Read the account of the Prodigal Son in Luke 15:11-32.

  • How does the father in this story symbolize God’s response toward us?
  • How can you reflect this same attitude toward your children?

There are many biblical principles that your children should know before they leave your home. Here are a few:

  • The reliability of Scripture
  • The gospel message and the process of evangelism
  • The principles of forgiveness
  • Their identity in Christ
  • The ministry of the Holy Spirit in their lives
  • The basics of effective prayer
  • God’s faithfulness in all of life’s challenges
  • The principle of sowing and reaping
  • Godly stewardship of their time, skills, money and other resources
  • Their responsibility and accountability to God

The best way to know how to communicate these principles to your children is to learn and apply them in your own life.

C.  Children are responsible and accountable to God

For the purpose of this study, let’s focus on one particular concept. We need to guide our children to recognize and respect God as the ultimate authority in their lives.

As parents, we are our children’s God-given instructors and authority figures only for a season. Ultimately, they are responsible to the Lord for their actions and attitudes.

  • Why is it important to begin teaching your children to transfer their feelings of responsibility from you to God while they are young?
  • How might this principle impact your children’s behavior when they are teenagers?

D.  Three Steps to Help Kids Be Accountable to God

  1. Allow your children to set some of the standards and parameters for their responsibilities. If they are old enough, ask them to prayerfully consider how they should help around the house, or what time their curfew should be. Encourage them to consult the Lord and make decisions based on His leading. Of course, you will still need to enforce the rules when they disobey.
    • What are some of the benefits to this suggestion? What are some drawbacks?
    • Is this a suggestion you feel comfortable implementing? Why or why not?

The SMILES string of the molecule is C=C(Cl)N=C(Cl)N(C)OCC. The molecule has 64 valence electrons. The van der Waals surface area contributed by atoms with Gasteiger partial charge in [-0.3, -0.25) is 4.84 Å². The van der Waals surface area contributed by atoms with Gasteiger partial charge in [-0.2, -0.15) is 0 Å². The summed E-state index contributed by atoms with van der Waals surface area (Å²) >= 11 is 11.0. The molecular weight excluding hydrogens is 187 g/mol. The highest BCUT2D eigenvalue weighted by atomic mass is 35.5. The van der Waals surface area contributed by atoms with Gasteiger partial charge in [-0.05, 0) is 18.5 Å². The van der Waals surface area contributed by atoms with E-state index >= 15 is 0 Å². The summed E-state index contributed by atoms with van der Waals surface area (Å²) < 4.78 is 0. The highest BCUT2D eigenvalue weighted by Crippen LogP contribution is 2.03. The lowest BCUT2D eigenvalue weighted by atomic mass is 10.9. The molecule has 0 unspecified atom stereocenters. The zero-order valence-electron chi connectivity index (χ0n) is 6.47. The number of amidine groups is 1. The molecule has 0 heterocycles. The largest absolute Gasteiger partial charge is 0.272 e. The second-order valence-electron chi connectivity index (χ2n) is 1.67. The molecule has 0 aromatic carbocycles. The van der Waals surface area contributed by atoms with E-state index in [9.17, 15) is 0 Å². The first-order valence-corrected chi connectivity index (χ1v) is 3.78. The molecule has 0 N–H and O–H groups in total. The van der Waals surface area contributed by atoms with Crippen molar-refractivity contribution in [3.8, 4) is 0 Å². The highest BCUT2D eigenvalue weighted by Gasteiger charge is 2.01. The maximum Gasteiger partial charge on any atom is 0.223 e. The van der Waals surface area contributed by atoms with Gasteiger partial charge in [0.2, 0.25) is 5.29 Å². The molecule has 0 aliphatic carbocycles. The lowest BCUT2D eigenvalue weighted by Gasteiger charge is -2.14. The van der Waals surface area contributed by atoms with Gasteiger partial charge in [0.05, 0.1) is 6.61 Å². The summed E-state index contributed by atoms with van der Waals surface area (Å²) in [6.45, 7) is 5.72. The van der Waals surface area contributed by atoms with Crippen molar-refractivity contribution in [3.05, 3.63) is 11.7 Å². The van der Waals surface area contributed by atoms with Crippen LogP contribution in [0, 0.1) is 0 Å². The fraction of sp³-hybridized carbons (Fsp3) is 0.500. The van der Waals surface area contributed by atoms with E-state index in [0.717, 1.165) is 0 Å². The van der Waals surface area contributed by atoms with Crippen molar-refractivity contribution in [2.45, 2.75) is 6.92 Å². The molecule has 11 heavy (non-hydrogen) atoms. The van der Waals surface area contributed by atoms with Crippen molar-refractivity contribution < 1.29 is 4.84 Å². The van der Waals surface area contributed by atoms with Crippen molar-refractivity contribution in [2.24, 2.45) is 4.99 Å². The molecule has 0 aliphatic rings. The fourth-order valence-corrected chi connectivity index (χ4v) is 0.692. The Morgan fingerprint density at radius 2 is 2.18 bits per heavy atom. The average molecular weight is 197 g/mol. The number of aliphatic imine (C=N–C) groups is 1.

• In what small area could you give your children more say in deciding rules and responsibilities?
  2. Allow them to follow through with the standards and parameters they have set. Sometimes you need to let children make an unwise decision. Of course, if they suggest something ridiculous, you will have to intervene. But you should let your kids experience some consequences in order to mature.
    • Did your parents let you make mistakes, or did they rescue you? What effect do you think that has had on your confidence and willingness to take risks as an adult?
  3. Most importantly, you must live in a way that reflects your own responsibility and accountability to God. Your children notice when you gossip about a family member or brag about avoiding a speeding ticket. As parents, we must demonstrate lifestyles of accountability to God even in small things, or this principle will be meaningless to our children.
    • Evaluate your life. Are you setting a good example for your children by acknowledging your accountability to God? What areas could use some improvement?

Closing: We are all accountable and responsible to the Lord. Determine to model and teach these truths to your kids. If you will actively instruct your sons and daughters, you will be taking powerful steps to safeguard them from rebellion and disillusionment later in life.

Prayer: Father, please give parents the strength and wisdom to model a godly lifestyle. Empower them to fulfill their responsibilities of learning Your Word and teaching it to their children. May hurting families become healthy and happy for Your glory. I ask this in Jesus’ name, Amen.

In an achievement-oriented society such as ours, there is a tendency to equate our significance or importance with our ability to perform certain tasks. Even as Christians we tend to evaluate our worth on the basis of what we have done rather than on the basis of who we are in Christ. As we mature in our faith, however, the Holy Spirit is constantly at work within us helping us realize where our true identity is really found.

Often your child’s area of interest or strength will be something with which you are not familiar or which holds no interest for you. Do not make the mistake of downplaying an interest simply because it holds no natural attraction for you. For your child’s sake, you must go the extra mile to become interested. But keep in mind that your interest must be genuine; a child can tell if you are not being sincere.

“Now we have received, not the spirit of the world, but the Spirit who is from God, that we might know the things that have been freely given to us by God.” (1 Corinthians 2:12)

The tragedy is that when we put ourselves on a performance scale to measure our worth and significance, we tend to put those around us on one as well. Thus, we accept others on the same erroneous and artificial basis that we accept ourselves. Unfortunately, our children often bear the brunt of our insecurity as adults. Our personal struggles with self-esteem overflow in our expectations of them. Since we are never quite satisfied with our own performance or looks or whatever, we find it difficult to be satisfied with theirs, either.